Finding a ganja-seller, a chain-smoker, a health minister, a murderer and a streetwalker in the same room can be funny. Finding that there's someone actually playing all the five rolled into one, can be nauseating.
Many smokers don't like getting caught smoking, but Gangavaram Sailaja (Mumtaz) is something else. Not only smoking, the health minister also hates to get caught for murders, money-laundering and other itsy-bitsy felonies that she keeps committing from time to time. She has the loyal assistance of a doctor, a lawyer and a policeman in this.
These three are the elder brothers of Raja (Lawrence), this chap who lives in Araku with a sister-figure and a nanny who brought them up. Back in their childhood, their father was lost to the collective negligence and subsequent brutality, of a doctor, a policeman and a lawyer. The stricken family decides that Raja will turn his brothers into white-washed versions of those three.
Now, the last person who knew how to make elder siblings listen to the younger ones, passed away in 1870 BC, so even as Raja strives hard to make ends meet and to get his brothers a decent education, those fiends are turning out to be about as sweet as a bunch of Nazis on a summer camp with Lord Voldemort.
Raja finds this out when the doctor brother pulls the plug on his sick sister when she doesn't come up with enough money for her operation, and the other two cover up his tracks by chopping the nanny's head. The furious Raja decides to get back.
He sweet-talks his brothers into moving in with them. He becomes their anonymous perpetrator now, and keeps making threatening phone calls to them. But the three wear expressions that look like they should slip into something more comfortable - like a coma, so that they never quite figure out that it's Raja who's making all those calls.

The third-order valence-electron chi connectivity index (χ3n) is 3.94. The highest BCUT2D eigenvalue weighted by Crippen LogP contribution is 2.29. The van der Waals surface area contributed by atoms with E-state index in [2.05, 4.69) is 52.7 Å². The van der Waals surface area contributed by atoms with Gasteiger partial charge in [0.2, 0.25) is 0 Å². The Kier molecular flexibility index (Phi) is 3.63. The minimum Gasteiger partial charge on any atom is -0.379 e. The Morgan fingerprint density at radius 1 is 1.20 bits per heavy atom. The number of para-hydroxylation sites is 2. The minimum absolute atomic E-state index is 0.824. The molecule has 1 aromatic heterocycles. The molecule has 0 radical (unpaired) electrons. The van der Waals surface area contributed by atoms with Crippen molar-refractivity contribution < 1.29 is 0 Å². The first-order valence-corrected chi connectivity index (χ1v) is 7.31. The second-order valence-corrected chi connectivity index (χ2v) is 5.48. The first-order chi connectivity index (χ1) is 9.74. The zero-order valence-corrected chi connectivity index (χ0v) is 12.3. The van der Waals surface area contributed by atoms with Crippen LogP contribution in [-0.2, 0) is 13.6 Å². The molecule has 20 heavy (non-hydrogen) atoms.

It is the outwitted, defeated Sailaja who puts two and two together, and leads the brothers into finishing off Raja. A lot of impaling, bloodying and screaming later, Raja decides that since he's the Brahma who created the three monsters in the siblings, he must now be the Shiva who destroys them.
This film has three female leads for Lawrence to dance around with - a horny village belle, a nurse (a clueless Kamna Jethmalani), and Raja's love interest who's also the evil Sailaja's sister - and they all seem like the kind who think a chessboard is an optical illusion.
Rajadhiraja has a lot of 'mass' elements, down to the rustic blaring trumpets in the songs, and the sleaze that doubles as comedy. The script is just a series of one gory fight after another, and the characters are too exaggerated.
Lawrence's dances aren't quite as unbelievable in this film, and as for his acting, he stands out more for enthusiasm rather than for any real talent. Mumtaz, with an uncanny resemblance to Sita, has done quite an interesting job.
This one's a low-end product that our fellow-countrymen from across the southern border decided to make a quick buck out of - and it's one of the quickest ever made. If you're so angry with yourself that you'd brutally pummel 3 hours of your life, you might as well get your own table fan along - Sandhya's air-conditioning's also on a vacation.